Forex Blog: Currency Trading News & Analysis.

June 25th 2007

How to Value a Currency

With the US government doggedly clinging to the notion that China is manipulating its currency and insisting that the communist country be punished accordingly, it bears asking “how can we determine that a currency (in this case the Yuan) is in fact undervalued, and if so, by how much.  One notable economist has laid out three general techniques for “valuing a currency,” which may prove useful to all of you amateur economists.

First, there is the concept known as “purchasing power parity,” which suggests that a pair of currencies should fluctuate in value relative to each other based on changes in their respective interest rates and inflation. Second, there is the notion of a “sustainable” or “fundamental equilibrium” exchange rate which brings a country’s current account into balance- neither deficit nor surplus.  Third, historical exchange rate data can be regressed against various economic indicators (productivity, employment, etc.) in order to distill the select few that had the most direct effect on the currency in the past. The most current economic data can then be plugged into the resulting equation and tested against actual exchange rates.  However, while economists agree that these techniques are the most theoretically sound, they ignore the fact that currencies today seem less tied to the laws of plain economics than they do to financial economics- capital flows.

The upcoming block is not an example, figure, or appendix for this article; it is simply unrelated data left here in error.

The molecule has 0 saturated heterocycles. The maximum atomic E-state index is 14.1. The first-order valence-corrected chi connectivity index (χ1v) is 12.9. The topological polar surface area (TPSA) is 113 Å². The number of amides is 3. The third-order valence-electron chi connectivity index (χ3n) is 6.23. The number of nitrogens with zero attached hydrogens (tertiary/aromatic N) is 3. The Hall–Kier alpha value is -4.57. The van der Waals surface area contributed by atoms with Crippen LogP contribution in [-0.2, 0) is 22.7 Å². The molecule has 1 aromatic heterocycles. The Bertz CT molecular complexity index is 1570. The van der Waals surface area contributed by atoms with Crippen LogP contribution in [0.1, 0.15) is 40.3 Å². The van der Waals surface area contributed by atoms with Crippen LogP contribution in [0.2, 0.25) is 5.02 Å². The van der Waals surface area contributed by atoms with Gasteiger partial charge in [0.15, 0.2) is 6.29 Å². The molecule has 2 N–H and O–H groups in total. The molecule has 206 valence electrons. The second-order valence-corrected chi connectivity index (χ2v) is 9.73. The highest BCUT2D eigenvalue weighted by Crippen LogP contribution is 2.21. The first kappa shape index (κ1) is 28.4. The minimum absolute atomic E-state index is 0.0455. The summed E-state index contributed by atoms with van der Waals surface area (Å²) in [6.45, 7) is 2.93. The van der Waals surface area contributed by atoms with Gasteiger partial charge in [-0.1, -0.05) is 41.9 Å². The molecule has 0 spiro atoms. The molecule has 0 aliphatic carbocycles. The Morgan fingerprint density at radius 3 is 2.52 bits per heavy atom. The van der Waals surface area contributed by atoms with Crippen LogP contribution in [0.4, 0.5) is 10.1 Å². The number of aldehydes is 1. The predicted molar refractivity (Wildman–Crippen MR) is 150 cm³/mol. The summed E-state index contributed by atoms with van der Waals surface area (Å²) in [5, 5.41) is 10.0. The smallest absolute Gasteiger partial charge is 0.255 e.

Read More: Misleading misalignments

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